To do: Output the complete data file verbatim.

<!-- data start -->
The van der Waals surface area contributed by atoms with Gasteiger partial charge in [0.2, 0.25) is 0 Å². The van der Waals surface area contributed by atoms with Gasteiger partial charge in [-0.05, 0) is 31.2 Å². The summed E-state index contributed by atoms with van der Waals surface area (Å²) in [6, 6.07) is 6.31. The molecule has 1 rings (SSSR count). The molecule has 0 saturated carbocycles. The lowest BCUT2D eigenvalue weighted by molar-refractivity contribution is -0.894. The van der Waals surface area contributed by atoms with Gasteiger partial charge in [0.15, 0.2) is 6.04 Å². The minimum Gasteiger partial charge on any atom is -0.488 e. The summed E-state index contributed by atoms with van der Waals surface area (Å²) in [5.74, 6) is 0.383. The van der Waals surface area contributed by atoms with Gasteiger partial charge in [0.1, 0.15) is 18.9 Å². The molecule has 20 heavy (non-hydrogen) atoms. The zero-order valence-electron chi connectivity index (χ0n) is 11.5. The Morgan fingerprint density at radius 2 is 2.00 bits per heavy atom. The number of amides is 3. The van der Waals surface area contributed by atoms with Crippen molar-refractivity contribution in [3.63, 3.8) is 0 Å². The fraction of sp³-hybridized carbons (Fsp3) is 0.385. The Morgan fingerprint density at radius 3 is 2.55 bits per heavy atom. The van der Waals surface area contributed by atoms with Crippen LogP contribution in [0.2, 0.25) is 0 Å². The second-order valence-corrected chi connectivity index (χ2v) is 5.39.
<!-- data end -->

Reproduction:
The van der Waals surface area contributed by atoms with Gasteiger partial charge in [0.2, 0.25) is 0 Å². The van der Waals surface area contributed by atoms with Gasteiger partial charge in [-0.05, 0) is 31.2 Å². The summed E-state index contributed by atoms with van der Waals surface area (Å²) in [6, 6.07) is 6.31. The molecule has 1 rings (SSSR count). The molecule has 0 saturated carbocycles. The lowest BCUT2D eigenvalue weighted by molar-refractivity contribution is -0.894. The van der Waals surface area contributed by atoms with Gasteiger partial charge in [0.15, 0.2) is 6.04 Å². The minimum Gasteiger partial charge on any atom is -0.488 e. The summed E-state index contributed by atoms with van der Waals surface area (Å²) in [5.74, 6) is 0.383. The van der Waals surface area contributed by atoms with Gasteiger partial charge in [0.1, 0.15) is 18.9 Å². The molecule has 20 heavy (non-hydrogen) atoms. The zero-order valence-electron chi connectivity index (χ0n) is 11.5. The Morgan fingerprint density at radius 2 is 2.00 bits per heavy atom. The number of amides is 3. The van der Waals surface area contributed by atoms with Crippen molar-refractivity contribution in [3.63, 3.8) is 0 Å². The fraction of sp³-hybridized carbons (Fsp3) is 0.385. The Morgan fingerprint density at radius 3 is 2.55 bits per heavy atom. The van der Waals surface area contributed by atoms with Crippen LogP contribution in [0.2, 0.25) is 0 Å². The second-order valence-corrected chi connectivity index (χ2v) is 5.39.